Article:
CoMpleX TrauMa

What is trauma?

Trauma is an experience that happens too soon, too much, or too fast for us to handle, or when there was an absence of what should have been provided. As a result, our systems are overwhelmed and we can’t find resolution. Trauma is very common!

We may experience trauma because of having had a challenging experience, or because we’ve grown up in a challenging environment. Trauma can affect multiple generations in a family or culture. We talk about complex trauma when we’ve experienced abuse or neglect usually throughout our childhood.  

Complex trauma is relational trauma, meaning it results through our relationships more so than events. Sometimes it’s the ‘little t’s traumas’, the small ongoing things that happened to us and make it less visible than the ‘big T traumas’ such as overwhelming or life threatening events.

Read more about Complex trauma in my blog

How do I know if I’m experiencing trauma symptoms?

Working with complex trauma may unfold when people struggle with specific issues such as addiction, anxiety, depression, chronic shame and low self-esteem and it turns out that these symptoms can be traced back to unresolved childhood experiences. This often occurs in my work with people. We work on addictions and often our addictive behaviours trace back to childhood experiences. Trauma is a common human experience!

Trauma can affect us in many different ways, including physically, emotionally, mentally.
You may be experiencing symptoms such as:
• Difficulty sleeping.
• Feeling on edge, hypervigilant, unable to relax and be at ease.
• Uncomfortable around people.
• Struggling with nightmares or flashbacks.
• Frequently feeling emotionally distressed, overwhelmed, anxious or depressed.
• Struggling with chronic body tension, digestive issues or similar physical ailments.
• Recurring intrusive and unwanted memories.  
• The desire to withdraw from life and from others, never feeling quite safe in the world.
• Difficulty regulating our emotions.
• Needing to find unresourceful ways (such as addictions) to cope with emotions.
• Feelings of chronic shame, worthlessness and low self-esteem.  
• Difficulty sustaining healthy relationships or unable to feel close to others.
• A sense of numbness, shut down-ness, or of not being connected to our body.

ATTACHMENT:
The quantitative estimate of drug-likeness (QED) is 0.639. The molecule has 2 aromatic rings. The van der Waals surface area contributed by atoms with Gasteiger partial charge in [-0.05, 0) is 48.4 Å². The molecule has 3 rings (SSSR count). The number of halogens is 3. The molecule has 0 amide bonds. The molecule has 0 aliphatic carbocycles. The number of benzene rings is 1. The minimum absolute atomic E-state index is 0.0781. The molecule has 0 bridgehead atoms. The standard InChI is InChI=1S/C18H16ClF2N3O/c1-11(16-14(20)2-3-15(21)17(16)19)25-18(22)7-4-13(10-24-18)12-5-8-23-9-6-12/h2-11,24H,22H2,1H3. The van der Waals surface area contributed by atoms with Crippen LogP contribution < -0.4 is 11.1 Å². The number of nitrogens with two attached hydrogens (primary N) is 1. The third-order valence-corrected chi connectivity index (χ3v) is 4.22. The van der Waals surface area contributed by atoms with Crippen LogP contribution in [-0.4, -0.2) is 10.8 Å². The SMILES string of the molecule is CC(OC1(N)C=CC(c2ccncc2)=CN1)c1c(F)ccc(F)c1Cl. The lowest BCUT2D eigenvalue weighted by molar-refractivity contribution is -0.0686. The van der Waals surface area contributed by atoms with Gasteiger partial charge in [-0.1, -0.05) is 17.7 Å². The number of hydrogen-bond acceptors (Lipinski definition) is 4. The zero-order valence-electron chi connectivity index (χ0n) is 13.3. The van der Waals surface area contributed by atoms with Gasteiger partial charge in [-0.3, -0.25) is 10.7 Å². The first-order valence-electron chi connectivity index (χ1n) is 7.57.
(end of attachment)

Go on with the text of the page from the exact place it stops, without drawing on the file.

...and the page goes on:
Healing from complex trauma

Everyone’s journey to healing is different…

Trauma recovery is very individual depending on a person’s experience. Everyone has unique life experiences and also unique preferences so there is no one size fits all approach.

Read my blog about my personal trauma recovery journey as only one illustration of what a recovery journey might entail.

Recovery is possible...

Despite having had a troublesome past or seemingly intractable present-day challenges, every person can thrive and get better than well! 

Growth and transformation is within everyone’s reach. There have been many studies on post-traumatic growth and resilience, which show that people can and do experience amazing recovery from trauma and often experience a sense of resilience, meaning, strength and motivation growing out of their journey... But it can be a long journey for many of us. 

Compassion, trust, safety and no judgment…

As a therapist, working in a trauma-informed way means that I approach working with you not from the perspective of ‘what’s wrong with you’ but rather, ‘what happened to you?'. The symptoms we have usually are adaptive strategies that we have adopted to survive! 

Being trauma-informed also means that I seek to provide you with a safe, trusting relationship, offer choices and work with you in a collaborative and empowering way. It’s about you and what you need and working in a compassionate, non-judgmental and respectful way.